[...snip - discussion on whether "sawn" or "cut" was the better word for the obvious rectangular hole...]
Q Taken together with the removal of all labels, name tags, brand names, would that perhaps attract your attention, Dr. Hayes?
A Yes, it would.
Q And if we go on in your notes, after you record "clear indications of explosives involvement", do we see in the margin towards the bottom of the page "PD/889 attached above"?
A Yes, we do.
Q And then plastics bag and contents with attached ID label marked "Contents of grey suitcase belonging to Charles McKee."
A Yes, I see that.
Q Was it disclosed to you that Charles McKee referred to there was in the service of the United States government?
A No, it wasn't.
Q Or that this case had been returning from Beirut?
A No.
Following this, he was asked about his description of the case's contents.

Q I see. You then make this entry: "Contents: Assorted clothing with [sic] unlike the suitcase from which it was supposedly taken showed little evidence of explosives involvement."
A Yes, I did.
Q Now, I see the use of the word "supposedly" employed by you, Dr. Hayes. And I take it you chose that word with care?
A Yes, I did.
Q And was that intended to convey that in your own mind the assorted clothing which had been passed to you labelled as the contents did not appear on the face of it to represent the contents of the suitcase which had been damaged in the way already described?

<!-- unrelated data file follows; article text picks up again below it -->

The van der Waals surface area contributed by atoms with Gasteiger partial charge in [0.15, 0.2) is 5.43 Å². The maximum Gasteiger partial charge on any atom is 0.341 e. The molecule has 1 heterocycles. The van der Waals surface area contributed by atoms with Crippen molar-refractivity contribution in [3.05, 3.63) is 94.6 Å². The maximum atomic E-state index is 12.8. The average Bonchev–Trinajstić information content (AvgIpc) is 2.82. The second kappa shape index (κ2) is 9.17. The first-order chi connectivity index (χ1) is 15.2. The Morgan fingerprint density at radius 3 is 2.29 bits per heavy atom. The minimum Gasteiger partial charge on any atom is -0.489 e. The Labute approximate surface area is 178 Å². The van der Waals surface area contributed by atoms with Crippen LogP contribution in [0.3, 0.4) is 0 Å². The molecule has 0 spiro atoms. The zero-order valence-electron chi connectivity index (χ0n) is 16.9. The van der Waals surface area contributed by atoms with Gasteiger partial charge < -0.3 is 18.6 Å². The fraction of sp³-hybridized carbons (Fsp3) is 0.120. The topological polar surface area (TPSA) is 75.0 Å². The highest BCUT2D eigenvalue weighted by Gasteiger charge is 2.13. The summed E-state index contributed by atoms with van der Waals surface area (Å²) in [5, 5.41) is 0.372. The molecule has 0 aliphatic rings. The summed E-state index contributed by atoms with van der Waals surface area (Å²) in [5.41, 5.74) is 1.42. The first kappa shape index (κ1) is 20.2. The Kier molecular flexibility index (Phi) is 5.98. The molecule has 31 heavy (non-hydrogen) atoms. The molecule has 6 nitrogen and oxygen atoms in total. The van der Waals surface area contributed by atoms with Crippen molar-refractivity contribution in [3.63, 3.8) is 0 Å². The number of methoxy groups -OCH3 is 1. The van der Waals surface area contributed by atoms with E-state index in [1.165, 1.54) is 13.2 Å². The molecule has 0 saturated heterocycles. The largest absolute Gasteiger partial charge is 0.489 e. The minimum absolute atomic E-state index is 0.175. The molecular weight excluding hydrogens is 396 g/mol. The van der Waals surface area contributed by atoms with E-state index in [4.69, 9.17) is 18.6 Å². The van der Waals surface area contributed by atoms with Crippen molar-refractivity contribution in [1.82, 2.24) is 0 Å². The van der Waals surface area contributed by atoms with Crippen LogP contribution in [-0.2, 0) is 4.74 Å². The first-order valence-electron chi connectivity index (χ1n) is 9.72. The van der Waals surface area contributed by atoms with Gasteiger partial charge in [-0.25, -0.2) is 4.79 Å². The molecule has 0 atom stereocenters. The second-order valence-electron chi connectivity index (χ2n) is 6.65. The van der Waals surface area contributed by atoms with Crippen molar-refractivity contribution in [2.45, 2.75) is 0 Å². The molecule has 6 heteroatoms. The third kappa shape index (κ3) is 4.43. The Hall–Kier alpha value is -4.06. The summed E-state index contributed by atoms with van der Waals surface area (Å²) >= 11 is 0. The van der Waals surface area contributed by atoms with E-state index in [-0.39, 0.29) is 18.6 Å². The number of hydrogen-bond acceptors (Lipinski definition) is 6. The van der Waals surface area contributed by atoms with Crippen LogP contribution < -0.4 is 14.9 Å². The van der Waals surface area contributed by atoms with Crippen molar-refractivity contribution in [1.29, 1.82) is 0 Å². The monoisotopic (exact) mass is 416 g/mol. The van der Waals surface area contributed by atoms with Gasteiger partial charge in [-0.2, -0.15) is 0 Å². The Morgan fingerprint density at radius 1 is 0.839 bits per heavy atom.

A Yes, that's certainly one interpretation.
Q Indeed, looking to this case and the examination note on page 22 as a whole, the reasonable inference, is it not, is that some party has interfered with the case following the disaster and prior to it being made available to you for forensic examination?
A That is an inference that could be drawn.
This is certainly an interesting story in its right, but I for one suspect it's no clue to the attack itself or the larger cover-up. More likely it's simply a nexus of two separate paths of clandestine mystery, and until I change my mind on that, the subject probably won't come up much around here. McKee's unusual profile make him useful to attach new fictions to - reminiscent in fact of Abdelbaset al Megrahi's clandestine  appearance on Malta earlier that day.


baz said...

If Major McKee's suitcase was cut open and the contents manipulated how come the suitcase of CIA agent Matthew Gannon wasn't?

Caustic Logic said...

I really don't know enough about any of these guys to say why.

I think Norrie's idea of a transponder is fair given how quick this one was found.

And I suspect something was in it that would be interesting and unusual to learn. But we'll never know and I don't care much. I'm pretty sure it's a side-note.